Freeze the play as Parker turns the corner, and you see two significant things:
1. Ibaka (near the free-throw line) already has one foot in the paint, ready to slam Duncan on the roll.
2. Westbrook has taken two or three steps up and away from Green in the right corner, a dangerous move against a Spurs team more proficient than any other at creating corner threes. But Westbrook’s positioning here makes him a threat in any potential passing lane to Green (and potentially to Duncan) and puts him in a spot where he can crash on Parker’s dribble penetration.
There are openings for San Antonio in both of these clips. Diaw is wide open in each one, first under the rim and then on the perimeter — the latter a place from which he has made plays off dribble drives throughout the playoffs when left open like this (especially against the Clippers in the second round). The pick-and-pop jumper for Duncan has been there whenever he has wanted it, though Sefolosha and Ibaka combined to at least make him think about it. Westbrook’s strategy on Green here opens up the possibility of backdoor cuts, something I’d expect the Spurs to incorporate during Game 4.
The Thunder packed the paint the entire game. Look at Harden’s sliding right into the middle of the paint, well off Kawhi Leonard in the right corner, even as Neal begins his pick-and-roll drive on this play early in the second quarter:
From a possession a few minutes later, look at how all three of Oklahoma City’s weakside defenders have at least one foot in the paint as Ginobili prepares to hit Duncan on a pick-and-roll on the right wing:
And, holy cow, look at the wall of Thunder players Parker encounters on this pick-and-roll late in the second quarter:
It’s on the Spurs and their great coaching staff to adjust now. Coach Gregg Popovich replaced Diaw with Matt Bonner earlier than usual in Game 3, hoping Bonner’s shooting would provide some spacing that was not available as Ibaka roved from Diaw. But Bonner is just 1-of-8 from beyond the arc in the series, and the Thunder managed to run him off the three-point line a few times on Thursday. Stephen Jackson subbed in with Bonner (and for Leonard) early in both the first and third quarters, perhaps another attempt at generating more three-point shooting from the non-corner areas — places from which Leonard, a borderline corner specialist from deep, isn’t reliable.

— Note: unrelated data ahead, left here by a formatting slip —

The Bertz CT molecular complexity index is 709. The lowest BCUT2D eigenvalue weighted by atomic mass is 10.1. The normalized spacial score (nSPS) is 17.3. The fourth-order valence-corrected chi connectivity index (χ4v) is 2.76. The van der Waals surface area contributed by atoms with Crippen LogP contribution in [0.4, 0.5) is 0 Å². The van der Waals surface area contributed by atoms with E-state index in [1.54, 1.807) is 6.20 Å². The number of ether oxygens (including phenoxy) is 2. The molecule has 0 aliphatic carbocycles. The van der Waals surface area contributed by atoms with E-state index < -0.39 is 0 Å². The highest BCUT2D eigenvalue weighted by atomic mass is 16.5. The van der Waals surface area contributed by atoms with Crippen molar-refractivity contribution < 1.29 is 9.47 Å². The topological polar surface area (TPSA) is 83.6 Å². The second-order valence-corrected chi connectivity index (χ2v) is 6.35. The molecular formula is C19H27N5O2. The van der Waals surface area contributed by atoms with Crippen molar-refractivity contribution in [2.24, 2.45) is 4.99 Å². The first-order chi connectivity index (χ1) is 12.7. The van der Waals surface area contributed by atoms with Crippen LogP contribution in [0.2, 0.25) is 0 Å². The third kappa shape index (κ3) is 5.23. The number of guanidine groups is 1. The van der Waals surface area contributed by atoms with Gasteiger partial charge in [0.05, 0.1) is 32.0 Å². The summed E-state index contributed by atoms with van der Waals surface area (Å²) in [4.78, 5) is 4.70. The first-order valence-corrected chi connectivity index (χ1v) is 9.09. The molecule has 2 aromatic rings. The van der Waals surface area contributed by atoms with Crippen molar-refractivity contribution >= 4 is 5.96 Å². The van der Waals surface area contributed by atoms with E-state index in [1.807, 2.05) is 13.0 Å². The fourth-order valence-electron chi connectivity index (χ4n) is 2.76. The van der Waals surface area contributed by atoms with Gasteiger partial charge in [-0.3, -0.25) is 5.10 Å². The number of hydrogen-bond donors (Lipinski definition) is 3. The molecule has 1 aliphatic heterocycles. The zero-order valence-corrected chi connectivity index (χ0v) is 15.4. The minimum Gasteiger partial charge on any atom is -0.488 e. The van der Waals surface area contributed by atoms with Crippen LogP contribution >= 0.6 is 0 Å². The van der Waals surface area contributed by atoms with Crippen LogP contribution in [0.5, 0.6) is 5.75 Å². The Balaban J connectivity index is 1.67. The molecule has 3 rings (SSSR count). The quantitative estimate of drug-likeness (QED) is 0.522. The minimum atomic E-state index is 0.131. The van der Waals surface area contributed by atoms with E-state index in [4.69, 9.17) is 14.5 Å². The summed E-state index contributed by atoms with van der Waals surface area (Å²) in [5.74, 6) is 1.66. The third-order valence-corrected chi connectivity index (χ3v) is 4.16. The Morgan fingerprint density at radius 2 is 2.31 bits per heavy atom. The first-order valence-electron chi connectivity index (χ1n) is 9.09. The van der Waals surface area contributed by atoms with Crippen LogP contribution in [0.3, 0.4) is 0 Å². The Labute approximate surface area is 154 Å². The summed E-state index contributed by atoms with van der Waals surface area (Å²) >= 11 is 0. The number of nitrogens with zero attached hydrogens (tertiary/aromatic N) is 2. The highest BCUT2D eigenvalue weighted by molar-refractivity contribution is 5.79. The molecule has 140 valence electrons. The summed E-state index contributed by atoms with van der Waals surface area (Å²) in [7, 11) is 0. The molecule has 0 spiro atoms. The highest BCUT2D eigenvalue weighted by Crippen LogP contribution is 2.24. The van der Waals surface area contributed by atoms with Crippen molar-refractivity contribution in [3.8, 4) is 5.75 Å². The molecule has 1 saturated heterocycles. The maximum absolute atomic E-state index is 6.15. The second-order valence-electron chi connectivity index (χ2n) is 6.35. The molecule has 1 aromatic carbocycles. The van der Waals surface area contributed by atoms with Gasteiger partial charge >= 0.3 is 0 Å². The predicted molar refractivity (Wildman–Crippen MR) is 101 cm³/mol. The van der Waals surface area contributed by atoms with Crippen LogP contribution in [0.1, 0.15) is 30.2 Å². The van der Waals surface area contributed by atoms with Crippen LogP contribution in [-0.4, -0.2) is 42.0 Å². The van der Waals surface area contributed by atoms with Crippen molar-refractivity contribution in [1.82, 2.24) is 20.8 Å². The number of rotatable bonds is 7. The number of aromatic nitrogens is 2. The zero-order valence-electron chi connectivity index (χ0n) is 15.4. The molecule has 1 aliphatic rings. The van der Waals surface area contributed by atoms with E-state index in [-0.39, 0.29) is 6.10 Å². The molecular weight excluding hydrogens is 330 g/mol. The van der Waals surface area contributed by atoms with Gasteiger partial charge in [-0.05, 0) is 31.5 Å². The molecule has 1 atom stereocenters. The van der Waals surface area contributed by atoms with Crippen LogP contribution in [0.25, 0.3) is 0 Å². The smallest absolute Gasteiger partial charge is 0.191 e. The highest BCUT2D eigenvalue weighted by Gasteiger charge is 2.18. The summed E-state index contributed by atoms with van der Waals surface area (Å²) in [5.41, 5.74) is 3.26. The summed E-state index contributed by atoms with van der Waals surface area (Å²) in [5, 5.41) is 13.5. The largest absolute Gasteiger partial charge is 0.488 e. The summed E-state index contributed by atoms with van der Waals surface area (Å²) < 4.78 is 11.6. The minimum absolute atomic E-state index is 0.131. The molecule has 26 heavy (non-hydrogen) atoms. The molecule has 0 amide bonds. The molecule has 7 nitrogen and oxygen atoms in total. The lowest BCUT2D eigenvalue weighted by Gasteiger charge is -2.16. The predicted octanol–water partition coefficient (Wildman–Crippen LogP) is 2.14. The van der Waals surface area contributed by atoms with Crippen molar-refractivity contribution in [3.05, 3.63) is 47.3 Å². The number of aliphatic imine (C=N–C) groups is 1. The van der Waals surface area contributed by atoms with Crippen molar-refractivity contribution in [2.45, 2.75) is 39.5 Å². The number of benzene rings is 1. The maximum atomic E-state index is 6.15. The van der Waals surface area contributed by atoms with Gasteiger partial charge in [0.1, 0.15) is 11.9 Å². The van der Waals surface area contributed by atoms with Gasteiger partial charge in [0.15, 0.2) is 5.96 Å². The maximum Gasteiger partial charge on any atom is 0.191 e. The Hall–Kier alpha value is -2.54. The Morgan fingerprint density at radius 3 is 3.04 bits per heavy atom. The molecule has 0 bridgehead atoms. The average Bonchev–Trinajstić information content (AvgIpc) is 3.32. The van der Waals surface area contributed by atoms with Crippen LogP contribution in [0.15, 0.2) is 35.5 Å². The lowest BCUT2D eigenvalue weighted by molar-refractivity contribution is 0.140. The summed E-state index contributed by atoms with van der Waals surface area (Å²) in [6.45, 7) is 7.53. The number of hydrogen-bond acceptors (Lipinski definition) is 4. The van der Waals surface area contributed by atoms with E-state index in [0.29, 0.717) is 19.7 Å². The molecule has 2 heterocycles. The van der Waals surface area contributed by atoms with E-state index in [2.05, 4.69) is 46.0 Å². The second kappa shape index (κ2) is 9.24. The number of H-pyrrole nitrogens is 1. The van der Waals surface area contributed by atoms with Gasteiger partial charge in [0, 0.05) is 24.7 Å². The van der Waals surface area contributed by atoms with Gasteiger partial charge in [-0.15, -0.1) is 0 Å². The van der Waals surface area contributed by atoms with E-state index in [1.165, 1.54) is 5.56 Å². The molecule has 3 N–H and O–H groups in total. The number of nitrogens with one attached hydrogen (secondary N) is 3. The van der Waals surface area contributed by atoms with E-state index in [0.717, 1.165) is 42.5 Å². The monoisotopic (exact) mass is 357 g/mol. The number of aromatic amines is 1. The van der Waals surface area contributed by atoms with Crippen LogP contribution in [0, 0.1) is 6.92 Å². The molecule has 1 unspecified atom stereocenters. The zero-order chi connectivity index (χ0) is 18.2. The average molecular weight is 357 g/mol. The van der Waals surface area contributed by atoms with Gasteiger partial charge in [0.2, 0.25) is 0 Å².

The Spurs might also run Parker through more off-ball screens, or have the other guard on the floor — usually Green — set an early pick for Parker, a strategy designed to force the Thunder to switch defenders. And though Duncan has shot poorly in this series from the block, he should be able to go at Ibaka one-on-one when that matchup emerges.
The larger adjustment, though, might simply be playing with more precision — faster reads, quicker passes, assertive backdoor cuts and instant dribble-drives from secondary players whom the Thunder are leaving open and will thus have to close out on aggressively. All of these things are in San Antonio’s toolbox. You don’t set the league on fire for 50 games without being able to adjust and work fourth and fifth options.
But the Spurs better find their offensive groove again, because we have zero evidence they can stop Oklahoma City’s offense. The Thunder are lighting up the Spurs to the tune of 108.6 points per 100 possessions in three games, according to NBA.com, a number that would have been neck-and-neck with San Antonio’s league-leading regular-season mark. The Thunder performed nearly this well against the Spurs’ defense in three regular-season meetings, and they have managed to get to the free-throw line at a very good rate against the foul-averse Spurs in the six games combined.
The Spurs might have a standout defensive game in them, but we haven’t seen one yet. The Thunder will make San Antonio’s life difficult if they keep playing Durant, Westbrook and Harden together for big minutes — and simultaneously removing at least one nonthreatening offensive player. The Spurs may ultimately have to win this series on offense, and the Thunder proved Thursday that they could subdue San Antonio for at least one game with some smart adjustments. What will you have for us on Saturday, Coach Pop?